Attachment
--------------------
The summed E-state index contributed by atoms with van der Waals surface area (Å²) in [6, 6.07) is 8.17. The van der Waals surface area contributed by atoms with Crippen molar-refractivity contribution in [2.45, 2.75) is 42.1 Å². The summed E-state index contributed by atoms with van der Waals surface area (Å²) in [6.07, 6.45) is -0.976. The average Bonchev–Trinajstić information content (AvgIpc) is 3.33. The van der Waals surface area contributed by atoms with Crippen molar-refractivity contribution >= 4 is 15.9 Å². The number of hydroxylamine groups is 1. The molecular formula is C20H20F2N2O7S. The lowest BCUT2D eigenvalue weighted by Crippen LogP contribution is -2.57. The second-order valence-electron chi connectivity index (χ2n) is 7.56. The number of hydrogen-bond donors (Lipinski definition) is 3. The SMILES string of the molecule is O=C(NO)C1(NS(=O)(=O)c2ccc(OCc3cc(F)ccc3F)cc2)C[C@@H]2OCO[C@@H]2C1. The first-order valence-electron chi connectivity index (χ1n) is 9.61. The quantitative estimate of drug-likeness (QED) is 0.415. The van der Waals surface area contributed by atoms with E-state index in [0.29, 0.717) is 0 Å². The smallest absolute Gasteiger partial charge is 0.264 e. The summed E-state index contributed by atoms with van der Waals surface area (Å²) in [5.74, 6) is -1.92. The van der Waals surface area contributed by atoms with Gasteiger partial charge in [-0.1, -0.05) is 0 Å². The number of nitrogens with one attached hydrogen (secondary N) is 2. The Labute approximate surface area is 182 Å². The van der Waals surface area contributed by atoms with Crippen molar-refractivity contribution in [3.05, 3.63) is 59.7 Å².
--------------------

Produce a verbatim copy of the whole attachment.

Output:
The summed E-state index contributed by atoms with van der Waals surface area (Å²) in [6, 6.07) is 8.17. The van der Waals surface area contributed by atoms with Crippen molar-refractivity contribution in [2.45, 2.75) is 42.1 Å². The summed E-state index contributed by atoms with van der Waals surface area (Å²) in [6.07, 6.45) is -0.976. The average Bonchev–Trinajstić information content (AvgIpc) is 3.33. The van der Waals surface area contributed by atoms with Crippen molar-refractivity contribution >= 4 is 15.9 Å². The number of hydroxylamine groups is 1. The molecular formula is C20H20F2N2O7S. The lowest BCUT2D eigenvalue weighted by Crippen LogP contribution is -2.57. The second-order valence-electron chi connectivity index (χ2n) is 7.56. The number of hydrogen-bond donors (Lipinski definition) is 3. The SMILES string of the molecule is O=C(NO)C1(NS(=O)(=O)c2ccc(OCc3cc(F)ccc3F)cc2)C[C@@H]2OCO[C@@H]2C1. The first-order valence-electron chi connectivity index (χ1n) is 9.61. The quantitative estimate of drug-likeness (QED) is 0.415. The van der Waals surface area contributed by atoms with E-state index in [0.29, 0.717) is 0 Å². The smallest absolute Gasteiger partial charge is 0.264 e. The summed E-state index contributed by atoms with van der Waals surface area (Å²) in [5.74, 6) is -1.92. The van der Waals surface area contributed by atoms with Gasteiger partial charge in [-0.1, -0.05) is 0 Å². The number of nitrogens with one attached hydrogen (secondary N) is 2. The Labute approximate surface area is 182 Å². The van der Waals surface area contributed by atoms with Crippen molar-refractivity contribution in [3.05, 3.63) is 59.7 Å².